Wednesday, November 2, 2011

Close Call

Looking left
When you live on a farm and approach a country road like this one, where you can see quite a ways in both directions, you easily get into the habit of looking left and right and slowing but not stopping at the yield sign. This is what I’ve been doing, and obviously it has to change because on the weekend I pulled onto the correction line only to be shocked by a neighbour’s half-ton whizzing by the windshield, just inches away.

I had looked both ways — Scott was with me, and saw me do it as he himself was reaching into the back seat — but one glance in each direction is not enough. Because see that bar there? (Never mind the cat pawprints on the glass; I went back a couple days later just to take these pictures for you and remind myself how close we came to a serious dustup; the pawprints weren't there on the afternoon in question.)

Looking right
That three-inch-wide bar creates a blind spot into which a moving vehicle disappears for only a moment or two. But it’s long enough to be the cause of a terrible accident.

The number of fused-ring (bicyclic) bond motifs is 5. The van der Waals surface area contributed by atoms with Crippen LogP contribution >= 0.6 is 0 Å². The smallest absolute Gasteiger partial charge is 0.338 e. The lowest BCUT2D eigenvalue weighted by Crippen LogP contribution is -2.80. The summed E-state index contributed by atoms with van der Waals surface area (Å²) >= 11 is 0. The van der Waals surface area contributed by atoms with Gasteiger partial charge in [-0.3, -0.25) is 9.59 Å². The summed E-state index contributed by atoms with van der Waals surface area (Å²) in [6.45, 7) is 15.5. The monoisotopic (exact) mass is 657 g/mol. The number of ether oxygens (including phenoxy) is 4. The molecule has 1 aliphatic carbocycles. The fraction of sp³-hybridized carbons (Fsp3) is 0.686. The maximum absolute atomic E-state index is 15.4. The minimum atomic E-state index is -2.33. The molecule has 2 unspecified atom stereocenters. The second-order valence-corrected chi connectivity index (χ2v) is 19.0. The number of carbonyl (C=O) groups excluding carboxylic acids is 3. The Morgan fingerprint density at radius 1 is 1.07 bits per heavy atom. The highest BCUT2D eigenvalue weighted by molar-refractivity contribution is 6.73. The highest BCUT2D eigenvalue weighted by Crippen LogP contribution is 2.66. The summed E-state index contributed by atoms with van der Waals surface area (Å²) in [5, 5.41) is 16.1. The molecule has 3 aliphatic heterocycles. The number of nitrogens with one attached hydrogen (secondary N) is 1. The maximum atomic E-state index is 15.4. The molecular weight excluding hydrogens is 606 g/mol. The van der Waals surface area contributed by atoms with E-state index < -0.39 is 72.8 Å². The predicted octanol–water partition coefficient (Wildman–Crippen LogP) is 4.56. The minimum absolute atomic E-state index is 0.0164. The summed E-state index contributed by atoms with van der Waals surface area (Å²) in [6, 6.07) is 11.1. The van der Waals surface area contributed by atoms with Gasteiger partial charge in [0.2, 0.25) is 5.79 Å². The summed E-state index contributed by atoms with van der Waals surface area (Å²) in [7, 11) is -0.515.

So, don’t look once in each direction. Look TWICE.

A near-miss like this has happened to me before. I can remember at least two other times. I swear, there are traffic angels on my side or I'd've been toast years ago.

From now on I stop completely at all intersections, even if I’m miles from a busy road, even if I feel like an over-cautious old lady. I’ll be an unmangled old lady and my passengers and other drivers will be safer, and that’s what matters.

The day after this incident I phoned the neighbour to apologize. “You can send me your drycleaning bill,” I said.

He’d seen me at the corner, thought I was going to stop, had already moved over when I didn't, and was prepared to “take the ditch” if necessary. So Scott and I were not in any danger, it turns out, due to our neighbour being 10 times more on the ball than I was. Thank goodness Mr B’s truck hurtled past before he had to hit the ditch. It must be hard to live with when you’re responsible for an accident that hurts someone.